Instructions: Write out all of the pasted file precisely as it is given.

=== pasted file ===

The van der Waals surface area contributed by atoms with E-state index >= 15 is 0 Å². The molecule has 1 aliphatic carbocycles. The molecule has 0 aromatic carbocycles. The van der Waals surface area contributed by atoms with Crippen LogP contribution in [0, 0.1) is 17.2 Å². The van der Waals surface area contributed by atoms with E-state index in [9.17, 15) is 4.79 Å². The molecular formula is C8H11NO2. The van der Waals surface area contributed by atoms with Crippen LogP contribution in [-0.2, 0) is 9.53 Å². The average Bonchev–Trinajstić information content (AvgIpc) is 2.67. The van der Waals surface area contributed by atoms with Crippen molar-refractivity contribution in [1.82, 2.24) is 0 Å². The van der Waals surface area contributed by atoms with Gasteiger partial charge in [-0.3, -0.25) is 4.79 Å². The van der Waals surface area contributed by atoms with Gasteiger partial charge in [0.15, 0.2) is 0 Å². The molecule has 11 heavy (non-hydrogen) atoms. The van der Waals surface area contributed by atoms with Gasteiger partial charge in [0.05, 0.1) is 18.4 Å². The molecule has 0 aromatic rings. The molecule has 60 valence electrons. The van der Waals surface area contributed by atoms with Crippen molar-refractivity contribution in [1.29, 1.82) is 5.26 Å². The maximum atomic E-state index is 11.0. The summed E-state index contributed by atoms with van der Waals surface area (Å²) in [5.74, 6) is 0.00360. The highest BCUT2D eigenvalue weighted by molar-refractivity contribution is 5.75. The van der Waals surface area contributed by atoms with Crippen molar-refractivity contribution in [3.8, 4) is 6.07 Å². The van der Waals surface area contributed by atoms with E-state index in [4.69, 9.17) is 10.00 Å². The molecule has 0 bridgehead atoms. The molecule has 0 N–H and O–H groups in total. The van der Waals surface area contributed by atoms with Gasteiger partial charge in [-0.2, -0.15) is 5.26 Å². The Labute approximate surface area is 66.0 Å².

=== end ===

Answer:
The van der Waals surface area contributed by atoms with E-state index >= 15 is 0 Å². The molecule has 1 aliphatic carbocycles. The molecule has 0 aromatic carbocycles. The van der Waals surface area contributed by atoms with Crippen LogP contribution in [0, 0.1) is 17.2 Å². The van der Waals surface area contributed by atoms with E-state index in [9.17, 15) is 4.79 Å². The molecular formula is C8H11NO2. The van der Waals surface area contributed by atoms with Crippen LogP contribution in [-0.2, 0) is 9.53 Å². The average Bonchev–Trinajstić information content (AvgIpc) is 2.67. The van der Waals surface area contributed by atoms with Crippen molar-refractivity contribution in [1.82, 2.24) is 0 Å². The van der Waals surface area contributed by atoms with Gasteiger partial charge in [-0.3, -0.25) is 4.79 Å². The van der Waals surface area contributed by atoms with Gasteiger partial charge in [0.15, 0.2) is 0 Å². The molecule has 11 heavy (non-hydrogen) atoms. The van der Waals surface area contributed by atoms with Gasteiger partial charge in [0.05, 0.1) is 18.4 Å². The molecule has 0 aromatic rings. The molecule has 60 valence electrons. The van der Waals surface area contributed by atoms with Crippen molar-refractivity contribution in [1.29, 1.82) is 5.26 Å². The maximum atomic E-state index is 11.0. The summed E-state index contributed by atoms with van der Waals surface area (Å²) in [5.74, 6) is 0.00360. The highest BCUT2D eigenvalue weighted by molar-refractivity contribution is 5.75. The van der Waals surface area contributed by atoms with Crippen molar-refractivity contribution in [3.8, 4) is 6.07 Å². The van der Waals surface area contributed by atoms with E-state index in [4.69, 9.17) is 10.00 Å². The molecule has 0 bridgehead atoms. The molecule has 0 N–H and O–H groups in total. The van der Waals surface area contributed by atoms with Gasteiger partial charge in [-0.2, -0.15) is 5.26 Å². The Labute approximate surface area is 66.0 Å².